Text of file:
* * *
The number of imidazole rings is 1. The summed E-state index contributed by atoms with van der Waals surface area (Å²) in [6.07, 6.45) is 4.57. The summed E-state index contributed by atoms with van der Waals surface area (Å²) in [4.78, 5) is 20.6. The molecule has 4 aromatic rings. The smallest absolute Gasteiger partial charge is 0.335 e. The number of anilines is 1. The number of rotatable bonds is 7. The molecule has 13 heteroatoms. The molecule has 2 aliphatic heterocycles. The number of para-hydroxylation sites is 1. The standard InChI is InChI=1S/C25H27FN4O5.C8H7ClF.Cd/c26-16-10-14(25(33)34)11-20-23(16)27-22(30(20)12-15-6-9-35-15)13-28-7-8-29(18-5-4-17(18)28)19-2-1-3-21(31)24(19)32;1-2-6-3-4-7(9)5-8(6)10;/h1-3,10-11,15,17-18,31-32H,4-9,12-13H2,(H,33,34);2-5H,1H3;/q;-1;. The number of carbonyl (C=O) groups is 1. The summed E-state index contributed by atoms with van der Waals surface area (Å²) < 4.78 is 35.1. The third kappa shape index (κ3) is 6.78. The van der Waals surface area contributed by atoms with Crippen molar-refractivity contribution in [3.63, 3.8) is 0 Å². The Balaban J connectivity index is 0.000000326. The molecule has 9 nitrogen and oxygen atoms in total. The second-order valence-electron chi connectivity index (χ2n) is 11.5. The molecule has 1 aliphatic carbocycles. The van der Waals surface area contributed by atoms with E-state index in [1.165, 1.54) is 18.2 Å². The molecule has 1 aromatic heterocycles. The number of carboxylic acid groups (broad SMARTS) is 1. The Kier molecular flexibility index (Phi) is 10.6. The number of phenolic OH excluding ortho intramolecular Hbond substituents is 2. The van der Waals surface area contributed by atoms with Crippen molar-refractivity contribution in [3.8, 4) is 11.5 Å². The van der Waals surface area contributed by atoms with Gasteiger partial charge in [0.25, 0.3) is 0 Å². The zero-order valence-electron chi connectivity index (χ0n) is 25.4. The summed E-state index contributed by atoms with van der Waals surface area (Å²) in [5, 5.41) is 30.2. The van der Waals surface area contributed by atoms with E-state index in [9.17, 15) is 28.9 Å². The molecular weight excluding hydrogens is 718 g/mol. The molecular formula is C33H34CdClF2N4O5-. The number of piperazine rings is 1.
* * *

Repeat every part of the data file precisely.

The number of imidazole rings is 1. The summed E-state index contributed by atoms with van der Waals surface area (Å²) in [6.07, 6.45) is 4.57. The summed E-state index contributed by atoms with van der Waals surface area (Å²) in [4.78, 5) is 20.6. The molecule has 4 aromatic rings. The smallest absolute Gasteiger partial charge is 0.335 e. The number of anilines is 1. The number of rotatable bonds is 7. The molecule has 13 heteroatoms. The molecule has 2 aliphatic heterocycles. The number of para-hydroxylation sites is 1. The standard InChI is InChI=1S/C25H27FN4O5.C8H7ClF.Cd/c26-16-10-14(25(33)34)11-20-23(16)27-22(30(20)12-15-6-9-35-15)13-28-7-8-29(18-5-4-17(18)28)19-2-1-3-21(31)24(19)32;1-2-6-3-4-7(9)5-8(6)10;/h1-3,10-11,15,17-18,31-32H,4-9,12-13H2,(H,33,34);2-5H,1H3;/q;-1;. The number of carbonyl (C=O) groups is 1. The summed E-state index contributed by atoms with van der Waals surface area (Å²) < 4.78 is 35.1. The third kappa shape index (κ3) is 6.78. The van der Waals surface area contributed by atoms with Crippen molar-refractivity contribution in [3.63, 3.8) is 0 Å². The Balaban J connectivity index is 0.000000326. The molecule has 9 nitrogen and oxygen atoms in total. The second-order valence-electron chi connectivity index (χ2n) is 11.5. The molecule has 1 aliphatic carbocycles. The van der Waals surface area contributed by atoms with E-state index in [1.165, 1.54) is 18.2 Å². The molecule has 1 aromatic heterocycles. The number of carboxylic acid groups (broad SMARTS) is 1. The Kier molecular flexibility index (Phi) is 10.6. The number of phenolic OH excluding ortho intramolecular Hbond substituents is 2. The van der Waals surface area contributed by atoms with Crippen molar-refractivity contribution in [3.8, 4) is 11.5 Å². The van der Waals surface area contributed by atoms with Gasteiger partial charge in [0.25, 0.3) is 0 Å². The zero-order valence-electron chi connectivity index (χ0n) is 25.4. The summed E-state index contributed by atoms with van der Waals surface area (Å²) in [5, 5.41) is 30.2. The van der Waals surface area contributed by atoms with E-state index in [9.17, 15) is 28.9 Å². The molecular weight excluding hydrogens is 718 g/mol. The molecular formula is C33H34CdClF2N4O5-. The number of piperazine rings is 1.